sfpo.setOnClickListener(new SimpleFastPointOverlay.OnClickListener() {
	@Override
	public void onClick(SimpleFastPointOverlay.PointAdapter points, Integer point) {
		Toast.makeText(mMapView.getContext()
				, "You clicked " + ((LabelledGeoPoint) points.get(point)).getLabel()
				, Toast.LENGTH_SHORT).show();
	}
});

// add overlay
mMapView.getOverlays().add(sfpo);

Geospatially referenced Lines and Polygons

osmdroid includes two classes that more or less mirror Google Maps v2 API, the Polyline and Polygon.

Polylines

List<GeoPoint> geoPoints = new ArrayList<>();
//add your points here
Polyline line = new Polyline();   //see note below!
line.setPoints(geoPoints);
line.setOnClickListener(new Polyline.OnClickListener() {
	@Override
	public boolean onClick(Polyline polyline, MapView mapView, GeoPoint eventPos) {
		Toast.makeText(mapView.getContext(), "polyline with " + polyline.getPoints().size() + "pts was tapped", Toast.LENGTH_LONG).show();
		return false;
	}
});
map.getOverlayManager().add(line);

Polygons

List<GeoPoint> geoPoints = new ArrayList<>();
//add your points here
Polygon polygon = new Polygon();    //see note below
polygon.setFillColor(Color.argb(75, 255,0,0));
geoPoints.add(geoPoints.get(0));    //forces the loop to close
polygon.setPoints(geoPoints);
polygon.setTitle("A sample polygon");

//polygons supports holes too, points should be in a counter-clockwise order
List<List<GeoPoint>> holes = new ArrayList<>();
holes.add(geoPoints);
polygon.setHoles(holes);

map.getOverlayManager().add(polygon);

Polyline and Polygon notes

Both Polyline and Polygons support

  • InfoWindow (the cartoon bubble that is displayed when clicking on the item). The default (built in) info window is only available when using the alternate constructor of PolyLine(map) and Polygon(map). The default zero args constructor can still be used but you'll have to provide your own info window.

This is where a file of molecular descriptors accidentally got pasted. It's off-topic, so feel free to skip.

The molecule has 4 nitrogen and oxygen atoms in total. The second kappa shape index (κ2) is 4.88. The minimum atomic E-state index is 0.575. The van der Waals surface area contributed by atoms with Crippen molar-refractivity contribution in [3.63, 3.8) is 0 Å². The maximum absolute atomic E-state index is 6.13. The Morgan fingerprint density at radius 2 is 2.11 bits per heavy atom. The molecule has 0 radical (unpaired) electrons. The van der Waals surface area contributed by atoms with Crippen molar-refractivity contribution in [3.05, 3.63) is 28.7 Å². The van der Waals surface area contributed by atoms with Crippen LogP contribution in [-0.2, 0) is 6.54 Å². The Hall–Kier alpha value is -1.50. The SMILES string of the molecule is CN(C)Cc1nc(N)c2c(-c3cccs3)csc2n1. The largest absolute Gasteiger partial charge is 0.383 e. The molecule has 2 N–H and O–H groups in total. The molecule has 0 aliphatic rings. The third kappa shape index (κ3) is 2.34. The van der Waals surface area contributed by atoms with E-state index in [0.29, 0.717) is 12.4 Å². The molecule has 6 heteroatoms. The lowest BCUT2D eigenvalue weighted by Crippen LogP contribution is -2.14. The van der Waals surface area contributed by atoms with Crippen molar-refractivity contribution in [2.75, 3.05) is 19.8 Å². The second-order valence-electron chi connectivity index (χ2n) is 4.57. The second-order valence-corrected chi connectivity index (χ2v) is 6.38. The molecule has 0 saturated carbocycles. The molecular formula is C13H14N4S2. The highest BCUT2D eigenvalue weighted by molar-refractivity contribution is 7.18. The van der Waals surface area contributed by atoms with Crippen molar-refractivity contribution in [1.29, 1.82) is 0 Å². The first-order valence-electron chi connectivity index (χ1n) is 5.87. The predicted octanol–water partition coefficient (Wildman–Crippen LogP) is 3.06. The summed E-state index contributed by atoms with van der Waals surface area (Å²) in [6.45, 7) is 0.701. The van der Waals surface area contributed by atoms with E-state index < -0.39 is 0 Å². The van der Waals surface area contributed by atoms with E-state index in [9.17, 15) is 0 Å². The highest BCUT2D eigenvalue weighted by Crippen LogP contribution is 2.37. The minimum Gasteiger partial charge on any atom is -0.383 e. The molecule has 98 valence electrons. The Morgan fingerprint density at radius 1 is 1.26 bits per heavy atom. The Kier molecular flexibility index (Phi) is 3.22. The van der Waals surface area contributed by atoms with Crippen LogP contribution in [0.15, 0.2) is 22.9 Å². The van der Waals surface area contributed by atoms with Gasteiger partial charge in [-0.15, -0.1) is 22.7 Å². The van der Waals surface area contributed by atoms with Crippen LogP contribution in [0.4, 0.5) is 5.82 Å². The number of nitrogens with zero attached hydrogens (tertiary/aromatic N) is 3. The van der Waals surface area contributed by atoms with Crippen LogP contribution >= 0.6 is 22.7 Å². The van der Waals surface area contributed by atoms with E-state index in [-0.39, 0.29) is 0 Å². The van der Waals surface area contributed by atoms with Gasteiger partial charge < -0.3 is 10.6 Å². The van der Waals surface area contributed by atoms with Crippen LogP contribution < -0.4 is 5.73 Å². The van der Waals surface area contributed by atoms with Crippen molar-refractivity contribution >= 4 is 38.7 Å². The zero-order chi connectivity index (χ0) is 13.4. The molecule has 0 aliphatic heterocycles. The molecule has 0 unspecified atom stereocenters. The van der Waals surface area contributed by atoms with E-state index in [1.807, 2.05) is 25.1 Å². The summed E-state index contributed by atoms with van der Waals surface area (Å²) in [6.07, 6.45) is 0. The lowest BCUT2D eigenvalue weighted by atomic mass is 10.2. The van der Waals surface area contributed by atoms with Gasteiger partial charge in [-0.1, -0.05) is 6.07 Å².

• The location over the InfoWindow anchor point can be overridden by extending both classes and overriding the appropriate method. In both classes, the default is to use the first point.

Folder Overlay

The Folder Overlay class is just a container of other overlays. Useful for bunching stuff together.

How much stuff can I put on the map?

DeviceMarkersItemized Icon OverlayFast OverlayPolylinesPolygons
Samsung S55k3-6k100k1000s2k

The answer is greatly dependent on what hardware the osmdroid based app is running on. A Samsung S5 (no endorsement intended) ran just fine at 3k icons and was noticeably choppy at 6k icons. Your mileage may vary. X86 Android running on modern hardware will perform great at even higher numbers. However, it's recommended to limit the amount of stuff you're rendering, if at all possible.

If you're also drawing paths, lines, polygons, etc, then this also changes the equation. Drawing multipoint graphics is computationally more expensive and thus negatively affects performance under higher loads. To mitigate performance issues with multipoint graphics, one strategy would be to reduce the number of points handed off to the map engine when at a higher zoom level (numerically lower), then increase the fidelity as the user zoom's in. In effect, you would be clipping the visible data at the map view bounds so that the map view only "knows" about what's on screen and doesn't have to loop through all 10k icons that you want on the map. Although you can give the map view all 10k objects, but every time the map moves or zooms, it will iterate over all 10k items to calculate where to draw them (if at all). Using this mechanism paired with map motion listeners and a database query that supports geographic bounds, you can support a rich experience for users with lots of data and still have reasonable performance.

Reusing drawables for icons will help with memory usage too.